NEW YORK____Assemblywoman Nicole Malliotakis (R,C,I- Brooklyn, Staten Island) has spearheaded the effort to reopen dentist offices in New York. Malliotakis said New York State Dental Association (NYSDA) and its members are now fully prepared to restore all dental services to patients as essential health care services, and are concerned that many patients are experiencing issues that can turn into emergencies if left untreated. Issues such as tooth infections, gum issues, maintenance of braces and the like can lead to significant pain, damage and infection if left untreated.
“The American Dental Association (ADA), working with NYSDA, has a plan to reopen dental offices for all dental services,” said Malliotakis. “The plan, which has been shared with the New York State Department of Health, is both comprehensive and a thoughtful guide that can be tailored for many other businesses. We can’t lose sight of the fact that this profession has always maintained the highest level and use of PPE protection. No other medical practice has such stringent guidelines. These organizations have been successfully dealing with many pandemics and outbreaks, including the AIDS crisis, so we can be assured that their efforts to return to work will be both a smooth and positive one that prioritizes the health and safety of their patients, staff and themselves.”
Brooklyn and Staten Island dentists agree:
“Undiagnosed dental health issues can include the risk of debilitating pain and local oral infections that can progress into severe, even life-threatening head and neck infections,” said Charles Mistretta, President of the Richmond County Dental Society. “Additionally, a lack of oral care affects patients with chronic conditions, such as heart disease and diabetes. The inability to access care for months can cause dental problems that could exacerbate or worsen their systemic illness. It is extremely urgent that we have the current mandate as it applies to dental care lifted. At a minimum, allowing dental professionals to return to practice using their professional judgment, including strict adherence to CDC and Personal Protective Equipment guidelines to treat the needs of their patients without external and narrow restriction, is vital to the health of our patients, their families and the community.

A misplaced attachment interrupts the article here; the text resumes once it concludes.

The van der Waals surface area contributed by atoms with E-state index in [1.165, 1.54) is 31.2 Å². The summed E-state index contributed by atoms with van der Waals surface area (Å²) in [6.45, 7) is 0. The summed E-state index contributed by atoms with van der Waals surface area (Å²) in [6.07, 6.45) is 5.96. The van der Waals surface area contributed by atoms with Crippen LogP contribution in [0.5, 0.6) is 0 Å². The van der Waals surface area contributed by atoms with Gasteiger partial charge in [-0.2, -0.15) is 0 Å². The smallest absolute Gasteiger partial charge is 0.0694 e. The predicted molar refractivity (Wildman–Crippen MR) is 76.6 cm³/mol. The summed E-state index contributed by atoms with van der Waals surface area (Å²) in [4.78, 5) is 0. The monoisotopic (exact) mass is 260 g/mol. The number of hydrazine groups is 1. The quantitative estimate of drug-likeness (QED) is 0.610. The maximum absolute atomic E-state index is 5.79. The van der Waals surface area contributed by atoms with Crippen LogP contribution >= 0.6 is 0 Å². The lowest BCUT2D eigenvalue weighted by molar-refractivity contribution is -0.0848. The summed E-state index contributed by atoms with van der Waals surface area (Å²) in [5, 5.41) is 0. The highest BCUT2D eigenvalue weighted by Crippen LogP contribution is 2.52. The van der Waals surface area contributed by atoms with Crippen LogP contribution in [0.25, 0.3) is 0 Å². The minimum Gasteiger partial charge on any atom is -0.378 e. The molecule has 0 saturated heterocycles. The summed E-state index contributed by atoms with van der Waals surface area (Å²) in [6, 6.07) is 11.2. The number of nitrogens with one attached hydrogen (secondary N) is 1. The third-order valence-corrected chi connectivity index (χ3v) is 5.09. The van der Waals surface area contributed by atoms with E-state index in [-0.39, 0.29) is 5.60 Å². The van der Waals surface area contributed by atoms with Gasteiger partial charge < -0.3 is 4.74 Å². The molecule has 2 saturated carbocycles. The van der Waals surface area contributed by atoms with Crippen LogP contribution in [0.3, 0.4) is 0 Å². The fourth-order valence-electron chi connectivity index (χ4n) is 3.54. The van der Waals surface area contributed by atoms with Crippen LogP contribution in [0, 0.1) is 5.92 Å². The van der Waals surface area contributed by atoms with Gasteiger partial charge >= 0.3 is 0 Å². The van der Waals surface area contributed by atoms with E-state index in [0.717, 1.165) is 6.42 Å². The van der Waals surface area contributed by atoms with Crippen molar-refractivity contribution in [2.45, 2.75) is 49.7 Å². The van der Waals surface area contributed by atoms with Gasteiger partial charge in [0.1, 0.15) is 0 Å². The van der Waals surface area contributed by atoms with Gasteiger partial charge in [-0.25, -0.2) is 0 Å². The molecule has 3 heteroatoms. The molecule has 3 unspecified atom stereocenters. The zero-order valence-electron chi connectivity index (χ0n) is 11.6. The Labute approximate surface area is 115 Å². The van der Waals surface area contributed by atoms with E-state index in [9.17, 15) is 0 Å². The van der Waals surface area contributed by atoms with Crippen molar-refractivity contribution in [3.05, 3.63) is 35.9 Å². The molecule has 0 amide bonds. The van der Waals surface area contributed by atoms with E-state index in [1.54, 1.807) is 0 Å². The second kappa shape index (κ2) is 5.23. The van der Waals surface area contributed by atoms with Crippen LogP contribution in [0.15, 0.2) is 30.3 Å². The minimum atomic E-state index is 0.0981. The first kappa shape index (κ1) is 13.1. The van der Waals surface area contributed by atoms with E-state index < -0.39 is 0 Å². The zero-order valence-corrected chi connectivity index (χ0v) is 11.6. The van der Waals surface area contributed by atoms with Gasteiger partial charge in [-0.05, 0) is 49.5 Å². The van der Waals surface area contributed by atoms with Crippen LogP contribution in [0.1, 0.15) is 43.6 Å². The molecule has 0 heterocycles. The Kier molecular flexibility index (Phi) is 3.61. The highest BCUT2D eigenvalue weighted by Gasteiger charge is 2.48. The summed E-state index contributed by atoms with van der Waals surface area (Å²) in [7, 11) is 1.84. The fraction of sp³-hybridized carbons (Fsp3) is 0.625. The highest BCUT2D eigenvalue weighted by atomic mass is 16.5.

“Orthodontic patients are usually children who are in the middle of treatment with metal wires and other pieces in their mouths that can be very harmful if not regularly checked. The pause has neglected to consider patients in the middle of treatment,” said Dr. Peter Costalos, an orthodontist in Brooklyn.
Malliotakis wrote to the governor individually and along with her colleagues in the Assembly Minority Conference urging him to open dentist offices. Attached below are both letters regarding this issue.
She has also been making a push to resume elective surgeries & preventive procedures throughout ALL 62 counties after hearing from constituents who have had their hip replacement surgery, glaucoma surgery, mastectomy and other necessary procedures put on hold and delayed for months. Malliotakis has consulted with members of the local Medical Society who have also indicated that procedures such as endoscopies, colonoscopies, joint injections, cystoscopies, biopsies, and gynecological office procedures can resume safely in an office setting, yet they are still prohibited. These procedures are important to determine whether a patient has a more serious condition that needs to be addressed in a timely manner. Elective surgeries and procedures are only allowed in 49 of New York’s 62 counties.